It’s Not Too Late: Planting Fall Bulbs

Hyacinth bulbs with pots to plant

Hyacinth Bulbs Ready to Plant

I was watching Weatherman Dan (my favorite local meteorologist) the other day, and he was talking about a looming polar vortex that will hit most of the U.S. with a wintry vengeance this week. My initial thought after “wait, what?!” was “coat shopping!” The kids grow so fast, there’s no way they’ll zip into last year’s coats without having a Chris Farley moment. I also realized I haven’t planted my fall bulbs, yet. Good gracious, girl!

Needless to say, I need to take a knee and get to planting ASAP. If you’re like me and let the middle of November sneak up on you, let’s do this thing together. You’ll thank me come spring when your garden is exploding with color.

It always feels like a surprise party when the flowers burst out of the cold ground. Even though I carefully and lovingly buried each bulb, I somehow develop gardening amnesia come March. I’m like, “Oh, yay! Look at those little crocus in the corner! I love crocus!”

If you’re not sold on planting bulbs, let me elaborate. Bulbs are awesome. They’re low-maintenance, not too expensive, and make your heart absolutely happy when they bloom at the tail end of a dreary, gray winter. What more could you ask for?

You can find bulbs anywhere this time of year. Be sure to buy them from a reputable nursery, though. Cheap bulbs equal cheap blooms – if at all. Boo. I really like shopping at Westwood Gardens in my area or ordering online from Burpee.

Five great flowers to try:

  1. Tulips: Tulips are probably one of the first choices you think of when it comes to spring flowers – and for good reason. Tulips are classic. There are so many varieties you can have a garden packed with these beauties, while still keeping things extremely interesting. For a unique flair, try ‘Parrot’ tulips!
    ParrotTulip

    ‘Parrot’ Tulip

  2. Daffodils: Another classic spring flower is the beloved daffodil. They’re one of the easiest to grow, too. I love the layers of a double-flowered daffodil. If you want a unique color combo try the ‘Romance.’ It has rose-pink cups with gorgeous white petals. It won’t disappoint.
    RomanceDaff

    ‘Romance’ Daffodil

    DoubleDaff

    Mix of Double-flowered Daffodils

  3. Hyacinths: There are two basic types. The common hyacinth has short stalks of amazingly fragrant flowers that look like little starfish. Grape hyacinths are even smaller and have tight blooms that look like clusters of mini grapes. So cute!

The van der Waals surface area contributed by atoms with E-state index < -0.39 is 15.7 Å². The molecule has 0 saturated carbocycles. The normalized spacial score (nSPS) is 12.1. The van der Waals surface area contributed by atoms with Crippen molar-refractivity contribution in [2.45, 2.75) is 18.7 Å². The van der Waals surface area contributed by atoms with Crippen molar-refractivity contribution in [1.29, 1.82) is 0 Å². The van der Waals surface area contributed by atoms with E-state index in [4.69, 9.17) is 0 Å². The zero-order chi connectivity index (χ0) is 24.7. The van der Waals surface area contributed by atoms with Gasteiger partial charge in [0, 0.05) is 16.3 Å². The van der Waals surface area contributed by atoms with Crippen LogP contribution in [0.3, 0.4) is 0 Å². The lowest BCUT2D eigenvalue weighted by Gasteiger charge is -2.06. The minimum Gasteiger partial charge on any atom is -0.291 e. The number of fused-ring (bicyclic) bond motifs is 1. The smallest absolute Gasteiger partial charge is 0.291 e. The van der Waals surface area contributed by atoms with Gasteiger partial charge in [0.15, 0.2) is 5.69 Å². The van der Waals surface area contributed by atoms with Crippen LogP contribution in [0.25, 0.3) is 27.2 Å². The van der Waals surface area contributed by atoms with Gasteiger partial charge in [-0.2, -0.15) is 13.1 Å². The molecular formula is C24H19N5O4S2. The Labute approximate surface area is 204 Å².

BlueGrapeHyacinth

    Blue Grape Hyacinth

    hyacinth

    Common Hyacinth

  4. Iris: These are a great addition to a garden because they’re hardy and look amazing. They’re tall and regal and remind me of an exotic orchid – minus the temperament.
    Iris

    ‘Katherine Hodgkin’ Iris

  5. Crocus: I like planting a mix of colors with these adorable flowers. Since they grow low to the ground, they make a pretty accent at the base of any other flower. And you know it’s all about that base.
    Crocus

    Crocus {Hey, there!}

Once you feel ready, here’s a quick primer for planting:

  • When: Plant anytime before the ground freezes (pretty much now)
  • Where: Pick a spot that gets full sun and has well-drained soil.
  • How many: Plant lots of bulbs just in case some don’t sprout. If you want a more natural look, plant them in random order and spacing. If you want to create groves of daffodils or tulips, you’ll need to buy and plant lots of bulbs.
  • How deep: Plant at a depth of three times the width of the bulb. If your soil’s sandy, plant bulbs slightly deeper; in clay soils, slightly shallower.
  • What now: After planting, apply fertilizer low in nitrogen and water well. Apply mulch to keep the weeds down and hold in moisture.

 You’re good to go! Have fun digging in the dirt – and try to stay warm out there!

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